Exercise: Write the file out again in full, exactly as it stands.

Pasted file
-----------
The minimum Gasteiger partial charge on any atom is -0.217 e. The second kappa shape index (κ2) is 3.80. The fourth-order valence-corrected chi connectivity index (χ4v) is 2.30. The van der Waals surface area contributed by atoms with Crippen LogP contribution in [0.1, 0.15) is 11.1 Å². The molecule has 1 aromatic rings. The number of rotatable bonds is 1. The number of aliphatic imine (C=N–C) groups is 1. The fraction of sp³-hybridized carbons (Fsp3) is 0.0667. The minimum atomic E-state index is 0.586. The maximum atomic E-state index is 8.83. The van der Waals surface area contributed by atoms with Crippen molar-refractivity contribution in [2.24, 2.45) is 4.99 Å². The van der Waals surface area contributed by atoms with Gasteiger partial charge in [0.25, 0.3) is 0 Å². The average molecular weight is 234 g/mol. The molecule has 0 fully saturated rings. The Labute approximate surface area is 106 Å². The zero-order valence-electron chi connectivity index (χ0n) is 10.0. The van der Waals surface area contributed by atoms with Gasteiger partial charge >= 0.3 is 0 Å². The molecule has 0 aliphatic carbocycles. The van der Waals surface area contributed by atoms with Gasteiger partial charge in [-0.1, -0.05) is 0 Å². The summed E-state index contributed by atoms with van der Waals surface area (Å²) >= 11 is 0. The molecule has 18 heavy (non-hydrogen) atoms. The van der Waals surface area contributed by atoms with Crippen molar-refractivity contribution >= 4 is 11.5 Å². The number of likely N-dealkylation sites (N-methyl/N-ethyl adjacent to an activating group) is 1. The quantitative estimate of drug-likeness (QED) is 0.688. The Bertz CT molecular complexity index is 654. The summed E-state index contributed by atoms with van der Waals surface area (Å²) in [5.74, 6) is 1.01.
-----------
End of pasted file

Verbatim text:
The minimum Gasteiger partial charge on any atom is -0.217 e. The second kappa shape index (κ2) is 3.80. The fourth-order valence-corrected chi connectivity index (χ4v) is 2.30. The van der Waals surface area contributed by atoms with Crippen LogP contribution in [0.1, 0.15) is 11.1 Å². The molecule has 1 aromatic rings. The number of rotatable bonds is 1. The number of aliphatic imine (C=N–C) groups is 1. The fraction of sp³-hybridized carbons (Fsp3) is 0.0667. The minimum atomic E-state index is 0.586. The maximum atomic E-state index is 8.83. The van der Waals surface area contributed by atoms with Crippen molar-refractivity contribution in [2.24, 2.45) is 4.99 Å². The van der Waals surface area contributed by atoms with Gasteiger partial charge in [0.25, 0.3) is 0 Å². The average molecular weight is 234 g/mol. The molecule has 0 fully saturated rings. The Labute approximate surface area is 106 Å². The zero-order valence-electron chi connectivity index (χ0n) is 10.0. The van der Waals surface area contributed by atoms with Gasteiger partial charge >= 0.3 is 0 Å². The molecule has 0 aliphatic carbocycles. The van der Waals surface area contributed by atoms with Gasteiger partial charge in [-0.1, -0.05) is 0 Å². The summed E-state index contributed by atoms with van der Waals surface area (Å²) >= 11 is 0. The molecule has 18 heavy (non-hydrogen) atoms. The van der Waals surface area contributed by atoms with Crippen molar-refractivity contribution >= 4 is 11.5 Å². The number of likely N-dealkylation sites (N-methyl/N-ethyl adjacent to an activating group) is 1. The quantitative estimate of drug-likeness (QED) is 0.688. The Bertz CT molecular complexity index is 654. The summed E-state index contributed by atoms with van der Waals surface area (Å²) in [5.74, 6) is 1.01.